State ex rel. Nielson v. City of Gooding, 8062

Citation266 P.2d 655,75 Idaho 36
Decision Date23 December 1953
Docket NumberNo. 8062,8062
PartiesSTATE ex rel. NIELSON v. CITY OF GOODING.
CourtUnited States State Supreme Court of Idaho

Robert E. Smylie, Atty. Gen., J. R. Smead, Asst. Atty. Gen., for appellant.

Branch Bird and Cecil D. Hobdey, Gooding, for respondent.

Dale Clemons and James W. Blaine, Boise, amici curiae.

THOMAS, Justice.

The legislature of the State of Idaho, in 1947, passed an act cited as 'Local License Act' providing for the licensing, regulating, controlling or prohibiting the operation of coin-operated amusement devices, commonly known as slot machines, within the corporate limits of cities and villages and specifically declaring such devices 'to be gaming but not lottery.' I.C. § 50-1502. The act became effective March 11, 1947. Session Laws of 1947, Ch. 151, p. 359, now appearing as Title 50, Ch. 15, Idaho Code.

Under the act such devices may be lawfully operated only within the corporate limits of cities and villages after the procurement of licenses provided for in the act pursuant to the adoption of ordinances or resolutions, as the case may be, and providing further that the operation of such devices without a license is unlawful and subject to the penalties provided for in the act.

With reference to the license requirement under the act, Section 50-1506, I.C., provides as follows:

'License fees.--The license fee imposed and collected by the local authority shall be not less than $500.00 per annum for the calendar year for each coin-operated amusement device, which license fee may be pro rated as of the actual month of issue for the remainder of the license year. Of the license fee so collected $125.00 shall be collected for the state of Idaho and remitted quarterly by the collecting local authority to the state treasurer and by him placed in the general fund of the state; of the license fee so collected $125.00 shall be collected for the county in which the collecting local authority is located and shall be by said collecting local authority remitted quarterly to the treasurer of such county and by him placed in the general fund of such county; provided, however, if the license is issued for less than the full calendar year, the amounts so collected for the state and for the county respectively shall be pro rated as of the actual month of issue.'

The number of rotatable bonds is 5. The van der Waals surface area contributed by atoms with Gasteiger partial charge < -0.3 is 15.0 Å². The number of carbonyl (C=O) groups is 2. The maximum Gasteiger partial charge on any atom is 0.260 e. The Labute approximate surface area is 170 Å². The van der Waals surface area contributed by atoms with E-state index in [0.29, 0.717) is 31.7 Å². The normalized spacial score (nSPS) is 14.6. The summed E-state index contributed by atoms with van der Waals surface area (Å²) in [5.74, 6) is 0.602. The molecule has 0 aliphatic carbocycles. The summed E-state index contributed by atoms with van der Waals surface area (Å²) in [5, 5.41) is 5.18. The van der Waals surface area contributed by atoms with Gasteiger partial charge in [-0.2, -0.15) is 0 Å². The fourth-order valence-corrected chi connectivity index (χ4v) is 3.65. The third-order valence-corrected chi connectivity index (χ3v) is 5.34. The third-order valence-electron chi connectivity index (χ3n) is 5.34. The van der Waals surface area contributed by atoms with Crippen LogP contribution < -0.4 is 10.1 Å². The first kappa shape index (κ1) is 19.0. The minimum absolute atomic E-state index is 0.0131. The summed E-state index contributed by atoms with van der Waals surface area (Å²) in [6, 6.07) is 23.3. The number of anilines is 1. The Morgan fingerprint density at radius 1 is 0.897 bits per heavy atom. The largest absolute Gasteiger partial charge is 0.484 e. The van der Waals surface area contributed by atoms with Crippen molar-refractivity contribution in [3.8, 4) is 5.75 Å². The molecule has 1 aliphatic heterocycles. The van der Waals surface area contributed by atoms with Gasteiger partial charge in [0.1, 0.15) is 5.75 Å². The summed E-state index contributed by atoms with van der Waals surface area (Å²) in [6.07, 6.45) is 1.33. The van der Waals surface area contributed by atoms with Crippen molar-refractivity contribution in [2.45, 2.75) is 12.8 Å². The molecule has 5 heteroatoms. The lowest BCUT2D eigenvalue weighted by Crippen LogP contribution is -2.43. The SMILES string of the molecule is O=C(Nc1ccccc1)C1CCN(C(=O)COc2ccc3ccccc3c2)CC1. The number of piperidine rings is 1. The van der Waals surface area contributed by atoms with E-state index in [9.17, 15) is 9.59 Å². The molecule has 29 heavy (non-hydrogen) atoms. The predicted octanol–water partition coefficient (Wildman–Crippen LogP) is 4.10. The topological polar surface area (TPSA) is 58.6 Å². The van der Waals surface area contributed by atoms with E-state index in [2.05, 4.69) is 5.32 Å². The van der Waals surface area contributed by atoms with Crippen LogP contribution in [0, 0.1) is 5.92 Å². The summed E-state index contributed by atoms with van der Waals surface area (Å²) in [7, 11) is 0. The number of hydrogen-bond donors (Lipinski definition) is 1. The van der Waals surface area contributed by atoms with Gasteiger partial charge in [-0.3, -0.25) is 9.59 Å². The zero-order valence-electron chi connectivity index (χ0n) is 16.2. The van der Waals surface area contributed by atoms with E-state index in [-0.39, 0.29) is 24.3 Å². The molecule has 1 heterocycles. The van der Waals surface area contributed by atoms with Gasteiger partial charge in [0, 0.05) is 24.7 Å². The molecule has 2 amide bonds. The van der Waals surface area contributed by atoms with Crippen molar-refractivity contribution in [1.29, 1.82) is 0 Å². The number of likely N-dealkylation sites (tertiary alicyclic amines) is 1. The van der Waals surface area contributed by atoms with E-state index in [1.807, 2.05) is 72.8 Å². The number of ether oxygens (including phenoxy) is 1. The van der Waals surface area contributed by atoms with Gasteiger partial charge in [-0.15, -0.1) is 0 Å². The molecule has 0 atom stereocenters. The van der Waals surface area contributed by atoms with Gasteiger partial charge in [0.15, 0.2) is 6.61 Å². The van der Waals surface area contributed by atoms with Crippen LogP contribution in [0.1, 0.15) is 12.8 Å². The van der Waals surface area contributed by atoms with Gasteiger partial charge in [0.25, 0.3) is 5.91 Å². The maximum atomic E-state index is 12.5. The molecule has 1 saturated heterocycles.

Pursuant to the act and by virtue of the authority therein given to incorporated cities and villages, the City of Gooding on April 1, 1947, adopted Ordinance No. 252 which in all essential aspects conformed with and referred to the provisions of the state 'Local License Act'. The licensing provisions of the ordinance provides for an annual license fee of 50% of the gross amount deposited in each machine but in no event should the license fee be less than $500 per year for each machine which must be paid at the time the application for a license is made. The ordinance further in this respect expressly provides the city shall collect for and on behalf of the State of Idaho the sum of $125 per year on each machine so licensed for a year, or the pro rata share of license for less than a year, and remit such sum to the treasurer of the State quarterly on the first day of the months of April, July, October and January.